2017 Husqvarna FS 450 Puts the “Super” in Supermoto

The 2017 Husqvarna FS 450 is the most advanced factory-built supermoto on the market, full stop. That’s not exactly saying much, considering there are few factory-built supermotos on the market these days, but that doesn’t make the Husqvarna FS 450 any less impressive…nor does it make our desire to have one, any less. A refinement to the machine we saw debut last year, the 2017 Husqvarna FS 450 sees the Swedish supermoto upgraded with air forks, proper traction control, and a list of other enhancements that will help you demolish your local kart track. While not officially listed on Husqvarna North America’s website, American riders looking for some supermoto in their garage should be able to make arrangements at their local Husqvarna dealership.

Tasty Bits, Courtesy of the GMT94 Yamaha EWC Team

I was reminded by a recent post on Racing Café about the FIM Endurance World Championship, which despite being headed to its third round of the season (at Suzuka), is fairly wide open Championship for its top teams. The Suzuka 8-Hour is sure to disrupt the field even more though, as the track’s specialty outfits often out-class the EWC regulars. This means fewer points will be taken home for the factory teams, which only adds more credence to the FIM Endurance World Championship going to down to the season-closer, at the Oschersleben 8-Hour in Germany. To help fuel the fire of interest in endurance racing, today we bring you some high-resolution photos of the French-based factory-backed Yamaha, the GMT94 Yamaha Official EWC Team.

Millions of Motorcyclists Hacked in VerticalScope Breach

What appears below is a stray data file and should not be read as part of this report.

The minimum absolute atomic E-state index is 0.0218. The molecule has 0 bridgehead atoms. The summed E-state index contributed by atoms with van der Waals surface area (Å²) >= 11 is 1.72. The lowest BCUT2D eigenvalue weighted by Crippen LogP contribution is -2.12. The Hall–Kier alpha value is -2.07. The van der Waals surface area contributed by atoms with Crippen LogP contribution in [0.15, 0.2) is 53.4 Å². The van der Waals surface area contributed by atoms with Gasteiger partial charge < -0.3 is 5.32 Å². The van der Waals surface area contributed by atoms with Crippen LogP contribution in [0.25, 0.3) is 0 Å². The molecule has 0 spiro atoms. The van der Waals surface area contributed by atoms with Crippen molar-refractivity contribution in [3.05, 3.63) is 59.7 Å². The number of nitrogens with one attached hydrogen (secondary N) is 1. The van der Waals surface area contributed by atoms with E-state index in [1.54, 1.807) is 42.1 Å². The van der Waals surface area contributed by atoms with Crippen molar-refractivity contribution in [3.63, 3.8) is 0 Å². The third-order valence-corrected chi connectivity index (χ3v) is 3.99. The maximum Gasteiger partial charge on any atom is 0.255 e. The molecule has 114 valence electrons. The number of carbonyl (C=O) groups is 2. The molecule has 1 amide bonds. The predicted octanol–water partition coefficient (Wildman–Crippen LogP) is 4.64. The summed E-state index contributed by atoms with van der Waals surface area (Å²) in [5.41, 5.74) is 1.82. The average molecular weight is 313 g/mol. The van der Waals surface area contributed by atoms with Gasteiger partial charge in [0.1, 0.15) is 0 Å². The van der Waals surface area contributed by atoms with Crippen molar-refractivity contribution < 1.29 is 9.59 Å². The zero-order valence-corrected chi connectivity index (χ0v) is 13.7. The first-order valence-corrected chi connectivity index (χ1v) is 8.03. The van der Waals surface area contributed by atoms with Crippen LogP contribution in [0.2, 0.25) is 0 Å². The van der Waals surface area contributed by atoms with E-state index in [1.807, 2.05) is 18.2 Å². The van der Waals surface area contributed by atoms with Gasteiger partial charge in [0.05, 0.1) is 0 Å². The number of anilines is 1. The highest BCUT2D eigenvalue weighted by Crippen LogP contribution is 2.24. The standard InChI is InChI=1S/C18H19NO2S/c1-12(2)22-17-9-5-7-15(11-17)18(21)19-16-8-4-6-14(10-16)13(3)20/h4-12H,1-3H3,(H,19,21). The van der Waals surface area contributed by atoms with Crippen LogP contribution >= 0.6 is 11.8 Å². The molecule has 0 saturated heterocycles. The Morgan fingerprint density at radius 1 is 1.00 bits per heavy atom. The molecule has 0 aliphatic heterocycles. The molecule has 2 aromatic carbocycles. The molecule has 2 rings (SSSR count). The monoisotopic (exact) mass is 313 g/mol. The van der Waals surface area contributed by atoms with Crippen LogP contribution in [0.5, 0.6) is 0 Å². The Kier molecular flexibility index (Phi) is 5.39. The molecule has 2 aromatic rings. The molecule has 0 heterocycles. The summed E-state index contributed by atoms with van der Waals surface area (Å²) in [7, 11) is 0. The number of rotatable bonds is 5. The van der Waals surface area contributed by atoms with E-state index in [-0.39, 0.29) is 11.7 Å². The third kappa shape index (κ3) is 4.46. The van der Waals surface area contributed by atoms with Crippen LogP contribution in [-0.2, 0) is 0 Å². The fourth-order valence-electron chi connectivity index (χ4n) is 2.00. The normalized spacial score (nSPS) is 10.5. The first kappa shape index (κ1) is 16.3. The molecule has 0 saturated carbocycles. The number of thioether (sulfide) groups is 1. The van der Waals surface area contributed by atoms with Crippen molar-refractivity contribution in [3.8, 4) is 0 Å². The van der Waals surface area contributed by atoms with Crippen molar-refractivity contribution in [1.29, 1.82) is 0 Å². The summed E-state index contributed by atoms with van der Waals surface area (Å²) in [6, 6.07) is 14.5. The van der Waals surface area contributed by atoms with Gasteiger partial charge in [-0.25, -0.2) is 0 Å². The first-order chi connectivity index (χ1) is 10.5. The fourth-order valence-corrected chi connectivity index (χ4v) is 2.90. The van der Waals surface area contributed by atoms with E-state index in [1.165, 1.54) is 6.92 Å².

If you have ever joined a motorcycle forum, you should probably change all your passwords – right now. This is because VerticalScope, a Canadian company that owns the vast majority of motorcycle web forums (among other types of sites), is reporting that its servers were breached back in February, resulting in data the of 45 million users being compromised. As our friends at Canada Moto Guide pointed out, VerticalScope isn’t the most recognized name in the motorcycle industry, but they are a major player in the space with their holdings in forum communities. Asphalt & Rubber readers will surely recognize their top web property for motorcycles though, the aptly named Motorcycle.com.

Audi Says “Ducati is NOT FOR SALE”

After much buzz and fanfare regarding the future of Volkswagen, which in-turn called into question the future of Ducati, today we finally get a glimpse into how VW is going to soldier forth from the fallout of its “Dieselgate” scandal. Instead of announcing how the company was going to restructure itself, and review its current business holdings and ventures, as was reportedly widely in financial circles, instead today saw Volkswagen strongly staking its future in electric and autonomous cars. For Ducatisti, some good news does emerge, as Ducati certainly won’t be leaving its home in the Volkswagen Group. To drive that point further, a Ducati representative confirmed to A&R the words of Audi Chairman Rupert Stadler, who said emphatically that “Ducati is NOT FOR SALE”.

California Lane-Splitting Bill Moves Forward

California just moved closer to codifying lane-splitting in its vehicle code, as California Assembly Bill 51 (AB 51) just passed the California State Senate Transportation Committee, with a 11-0 vote. This means that AB 51 now will go before the State Senate Appropriations Committee, before it can be presented to the Senate floor. For those who don’t recall AB 51, the bill aims to codify lane-splitting into the California Vehicle Code, and the bill expressly permits state actors, like the California Highway Patrol (CHP), in developing and teaching educational guidelines for safe lane-splitting. California is America’s playground for motorcyclists, namely in that The Golden State permits motorcycles to split lanes between cars.

Ducati Debuting Two New Bikes at World Ducati Week